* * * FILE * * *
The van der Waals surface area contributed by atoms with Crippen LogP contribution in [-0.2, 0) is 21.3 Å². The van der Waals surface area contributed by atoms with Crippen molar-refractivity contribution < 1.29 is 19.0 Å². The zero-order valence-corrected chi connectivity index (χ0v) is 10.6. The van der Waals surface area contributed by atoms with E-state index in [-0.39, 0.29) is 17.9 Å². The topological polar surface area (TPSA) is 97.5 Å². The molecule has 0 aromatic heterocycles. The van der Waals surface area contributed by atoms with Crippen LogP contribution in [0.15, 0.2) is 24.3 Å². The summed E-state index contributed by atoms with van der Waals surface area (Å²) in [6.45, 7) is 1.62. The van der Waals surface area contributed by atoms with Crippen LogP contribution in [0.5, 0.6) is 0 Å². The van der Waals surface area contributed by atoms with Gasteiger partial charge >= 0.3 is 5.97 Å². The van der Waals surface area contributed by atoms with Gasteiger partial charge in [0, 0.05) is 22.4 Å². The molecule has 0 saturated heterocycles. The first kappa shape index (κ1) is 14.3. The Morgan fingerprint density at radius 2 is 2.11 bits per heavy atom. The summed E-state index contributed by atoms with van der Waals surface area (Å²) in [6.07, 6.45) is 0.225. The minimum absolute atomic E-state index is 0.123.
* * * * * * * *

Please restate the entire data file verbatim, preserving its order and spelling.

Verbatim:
The van der Waals surface area contributed by atoms with Crippen LogP contribution in [-0.2, 0) is 21.3 Å². The van der Waals surface area contributed by atoms with Crippen molar-refractivity contribution < 1.29 is 19.0 Å². The zero-order valence-corrected chi connectivity index (χ0v) is 10.6. The van der Waals surface area contributed by atoms with E-state index in [-0.39, 0.29) is 17.9 Å². The topological polar surface area (TPSA) is 97.5 Å². The molecule has 0 aromatic heterocycles. The van der Waals surface area contributed by atoms with Crippen LogP contribution in [0.15, 0.2) is 24.3 Å². The summed E-state index contributed by atoms with van der Waals surface area (Å²) in [6.45, 7) is 1.62. The van der Waals surface area contributed by atoms with Crippen LogP contribution in [0.5, 0.6) is 0 Å². The van der Waals surface area contributed by atoms with Gasteiger partial charge >= 0.3 is 5.97 Å². The van der Waals surface area contributed by atoms with Gasteiger partial charge in [0, 0.05) is 22.4 Å². The molecule has 0 saturated heterocycles. The first kappa shape index (κ1) is 14.3. The Morgan fingerprint density at radius 2 is 2.11 bits per heavy atom. The summed E-state index contributed by atoms with van der Waals surface area (Å²) in [6.07, 6.45) is 0.225. The minimum absolute atomic E-state index is 0.123.